Protecting ant colonies After ant colonies have been introduced, they must be protected and allowed to spread throughout the orchard. The two greatest threats to ant colonies, particularly new ones, are pesticides and physical damage to the nests. Most orchard practices do not harm ant colonies, with the exception of disk tillage to control weeds, which destroys nests. Other weed controls, such as herbicides, should be used if ants are in the orchard.

It is relatively easy to conserve ant populations in organic orchards because pesticides such as Bacillus thuringiensis (Bt), granulosis virus, rotenone and other products certified for use in organic orchards are not toxic to ants. In conventional orchards, apply pesticides when ants are least active and use compounds that are the least toxic to ants. Ants are not yet active when dormant sprays are applied. Later in the season, ants are least active between about 10 p.m. and 4 a.m. They are also relatively inactive from about 11 a.m. to 4 p.m., particularly on hot days. Organophosphate and carbamate insecticides are highly toxic to ants, and their residual effect can last for up to two weeks. Synthetic pyrethroids also are toxic to ants, but they are effective for only about a week. The best compounds to use with ants for pear psylla control would be insect growth regulators, which have little effect on foraging ants. Good dormant control of pear psylla is essential where ants are used as biological control agents. Pear psylla begin to reproduce at least a month before ants become active in the spring. Early season chemical control is needed to keep psylla populations below damaging levels until the ants begin foraging.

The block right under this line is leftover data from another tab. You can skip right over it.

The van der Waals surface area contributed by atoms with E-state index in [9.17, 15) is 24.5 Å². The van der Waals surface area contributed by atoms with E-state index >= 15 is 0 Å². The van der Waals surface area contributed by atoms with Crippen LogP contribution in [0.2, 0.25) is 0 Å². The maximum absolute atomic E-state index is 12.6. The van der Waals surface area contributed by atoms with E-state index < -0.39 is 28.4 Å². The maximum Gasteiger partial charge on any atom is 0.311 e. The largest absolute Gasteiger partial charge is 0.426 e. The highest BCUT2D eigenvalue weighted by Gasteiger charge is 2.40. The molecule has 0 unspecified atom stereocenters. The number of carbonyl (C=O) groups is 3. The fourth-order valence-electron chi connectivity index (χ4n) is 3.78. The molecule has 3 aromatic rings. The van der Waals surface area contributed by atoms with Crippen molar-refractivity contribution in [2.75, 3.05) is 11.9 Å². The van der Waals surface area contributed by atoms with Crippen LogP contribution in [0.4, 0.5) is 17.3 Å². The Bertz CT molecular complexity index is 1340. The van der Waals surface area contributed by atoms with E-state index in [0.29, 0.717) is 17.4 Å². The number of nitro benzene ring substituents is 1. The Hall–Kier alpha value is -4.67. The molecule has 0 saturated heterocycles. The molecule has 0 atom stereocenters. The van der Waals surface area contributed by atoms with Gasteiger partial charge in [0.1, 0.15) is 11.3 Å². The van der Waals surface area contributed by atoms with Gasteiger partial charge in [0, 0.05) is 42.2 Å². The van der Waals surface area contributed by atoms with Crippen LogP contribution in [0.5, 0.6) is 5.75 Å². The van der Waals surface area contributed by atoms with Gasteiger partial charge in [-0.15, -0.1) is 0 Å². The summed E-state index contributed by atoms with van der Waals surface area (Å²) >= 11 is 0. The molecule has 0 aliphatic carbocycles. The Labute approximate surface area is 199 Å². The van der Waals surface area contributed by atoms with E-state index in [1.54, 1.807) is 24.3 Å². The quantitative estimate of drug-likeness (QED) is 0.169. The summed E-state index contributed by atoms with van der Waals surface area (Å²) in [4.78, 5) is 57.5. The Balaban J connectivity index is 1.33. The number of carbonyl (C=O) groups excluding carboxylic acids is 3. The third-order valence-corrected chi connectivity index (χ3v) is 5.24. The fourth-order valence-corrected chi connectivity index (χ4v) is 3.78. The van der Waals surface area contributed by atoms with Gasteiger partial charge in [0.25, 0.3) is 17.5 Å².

Note: so far, we do not have pear psylla in fruit trees in the Las Vegas Valley.

Why ants are good natural enemies
Ants can be very effective biological control agents for several reasons:
  • Colonies contain large numbers of ants that consume large quantities of food.
  • A colony with multiple queens can have an enormous number of workers, perhaps 300,000 or more. Often, there are networks of colonies containing millions of foraging workers.
  • Predation is not limited to a particular prey species or stage.